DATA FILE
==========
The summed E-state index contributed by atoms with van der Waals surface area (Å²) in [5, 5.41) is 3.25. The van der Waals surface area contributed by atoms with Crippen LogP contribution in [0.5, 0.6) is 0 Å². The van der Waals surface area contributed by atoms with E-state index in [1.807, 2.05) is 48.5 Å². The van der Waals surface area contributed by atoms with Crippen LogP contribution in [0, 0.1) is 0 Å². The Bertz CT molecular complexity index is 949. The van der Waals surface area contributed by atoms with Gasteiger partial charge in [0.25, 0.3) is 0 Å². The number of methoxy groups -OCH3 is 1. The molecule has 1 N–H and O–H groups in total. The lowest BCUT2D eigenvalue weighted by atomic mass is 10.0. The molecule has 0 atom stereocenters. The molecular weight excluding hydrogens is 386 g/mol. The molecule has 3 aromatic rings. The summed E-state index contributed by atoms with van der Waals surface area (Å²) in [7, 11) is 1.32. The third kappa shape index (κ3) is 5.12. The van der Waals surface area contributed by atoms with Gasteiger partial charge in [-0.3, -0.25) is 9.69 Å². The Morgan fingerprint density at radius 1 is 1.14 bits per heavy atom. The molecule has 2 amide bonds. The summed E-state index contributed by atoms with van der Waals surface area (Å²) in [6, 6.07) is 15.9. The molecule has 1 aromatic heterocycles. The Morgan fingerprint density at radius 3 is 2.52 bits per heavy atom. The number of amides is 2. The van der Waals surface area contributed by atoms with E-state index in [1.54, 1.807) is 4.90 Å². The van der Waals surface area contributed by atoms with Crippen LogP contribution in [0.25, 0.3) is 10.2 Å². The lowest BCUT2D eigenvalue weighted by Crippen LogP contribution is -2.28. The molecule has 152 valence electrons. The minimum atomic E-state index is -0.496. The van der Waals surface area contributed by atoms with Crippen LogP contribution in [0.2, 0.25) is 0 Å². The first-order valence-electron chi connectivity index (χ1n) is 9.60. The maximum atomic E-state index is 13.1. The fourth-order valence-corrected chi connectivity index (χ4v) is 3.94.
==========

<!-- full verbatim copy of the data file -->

The summed E-state index contributed by atoms with van der Waals surface area (Å²) in [5, 5.41) is 3.25. The van der Waals surface area contributed by atoms with Crippen LogP contribution in [0.5, 0.6) is 0 Å². The van der Waals surface area contributed by atoms with E-state index in [1.807, 2.05) is 48.5 Å². The van der Waals surface area contributed by atoms with Crippen LogP contribution in [0, 0.1) is 0 Å². The Bertz CT molecular complexity index is 949. The van der Waals surface area contributed by atoms with Gasteiger partial charge in [0.25, 0.3) is 0 Å². The number of methoxy groups -OCH3 is 1. The molecule has 1 N–H and O–H groups in total. The lowest BCUT2D eigenvalue weighted by atomic mass is 10.0. The molecule has 0 atom stereocenters. The molecular weight excluding hydrogens is 386 g/mol. The molecule has 3 aromatic rings. The summed E-state index contributed by atoms with van der Waals surface area (Å²) in [7, 11) is 1.32. The third kappa shape index (κ3) is 5.12. The van der Waals surface area contributed by atoms with Gasteiger partial charge in [-0.3, -0.25) is 9.69 Å². The Morgan fingerprint density at radius 1 is 1.14 bits per heavy atom. The molecule has 2 amide bonds. The summed E-state index contributed by atoms with van der Waals surface area (Å²) in [6, 6.07) is 15.9. The molecule has 1 aromatic heterocycles. The Morgan fingerprint density at radius 3 is 2.52 bits per heavy atom. The number of amides is 2. The van der Waals surface area contributed by atoms with E-state index in [1.54, 1.807) is 4.90 Å². The van der Waals surface area contributed by atoms with Crippen LogP contribution in [0.25, 0.3) is 10.2 Å². The lowest BCUT2D eigenvalue weighted by Crippen LogP contribution is -2.28. The molecule has 152 valence electrons. The minimum atomic E-state index is -0.496. The van der Waals surface area contributed by atoms with Crippen LogP contribution in [0.2, 0.25) is 0 Å². The first-order valence-electron chi connectivity index (χ1n) is 9.60. The maximum atomic E-state index is 13.1. The fourth-order valence-corrected chi connectivity index (χ4v) is 3.94.